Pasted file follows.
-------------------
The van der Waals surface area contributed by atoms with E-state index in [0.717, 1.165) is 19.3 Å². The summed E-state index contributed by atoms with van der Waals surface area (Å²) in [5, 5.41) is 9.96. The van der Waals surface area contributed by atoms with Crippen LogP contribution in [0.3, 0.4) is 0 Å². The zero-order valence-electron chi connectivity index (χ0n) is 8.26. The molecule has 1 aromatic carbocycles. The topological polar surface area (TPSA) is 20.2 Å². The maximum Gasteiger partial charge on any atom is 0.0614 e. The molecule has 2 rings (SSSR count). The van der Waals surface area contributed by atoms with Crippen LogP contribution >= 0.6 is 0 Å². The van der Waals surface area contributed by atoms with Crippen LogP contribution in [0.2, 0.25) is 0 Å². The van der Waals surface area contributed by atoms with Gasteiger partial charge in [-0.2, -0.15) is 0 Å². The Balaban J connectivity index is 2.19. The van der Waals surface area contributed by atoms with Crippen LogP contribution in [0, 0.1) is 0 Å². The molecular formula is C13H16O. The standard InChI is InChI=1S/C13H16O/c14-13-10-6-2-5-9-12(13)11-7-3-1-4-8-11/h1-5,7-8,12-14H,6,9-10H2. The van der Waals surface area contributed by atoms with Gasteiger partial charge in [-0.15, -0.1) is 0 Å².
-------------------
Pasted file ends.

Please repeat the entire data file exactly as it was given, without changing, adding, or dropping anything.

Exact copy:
The van der Waals surface area contributed by atoms with E-state index in [0.717, 1.165) is 19.3 Å². The summed E-state index contributed by atoms with van der Waals surface area (Å²) in [5, 5.41) is 9.96. The van der Waals surface area contributed by atoms with Crippen LogP contribution in [0.3, 0.4) is 0 Å². The zero-order valence-electron chi connectivity index (χ0n) is 8.26. The molecule has 1 aromatic carbocycles. The topological polar surface area (TPSA) is 20.2 Å². The maximum Gasteiger partial charge on any atom is 0.0614 e. The molecule has 2 rings (SSSR count). The van der Waals surface area contributed by atoms with Crippen LogP contribution >= 0.6 is 0 Å². The van der Waals surface area contributed by atoms with Crippen LogP contribution in [0.2, 0.25) is 0 Å². The van der Waals surface area contributed by atoms with Gasteiger partial charge in [-0.2, -0.15) is 0 Å². The Balaban J connectivity index is 2.19. The van der Waals surface area contributed by atoms with Crippen LogP contribution in [0, 0.1) is 0 Å². The molecular formula is C13H16O. The standard InChI is InChI=1S/C13H16O/c14-13-10-6-2-5-9-12(13)11-7-3-1-4-8-11/h1-5,7-8,12-14H,6,9-10H2. The van der Waals surface area contributed by atoms with Gasteiger partial charge in [-0.15, -0.1) is 0 Å².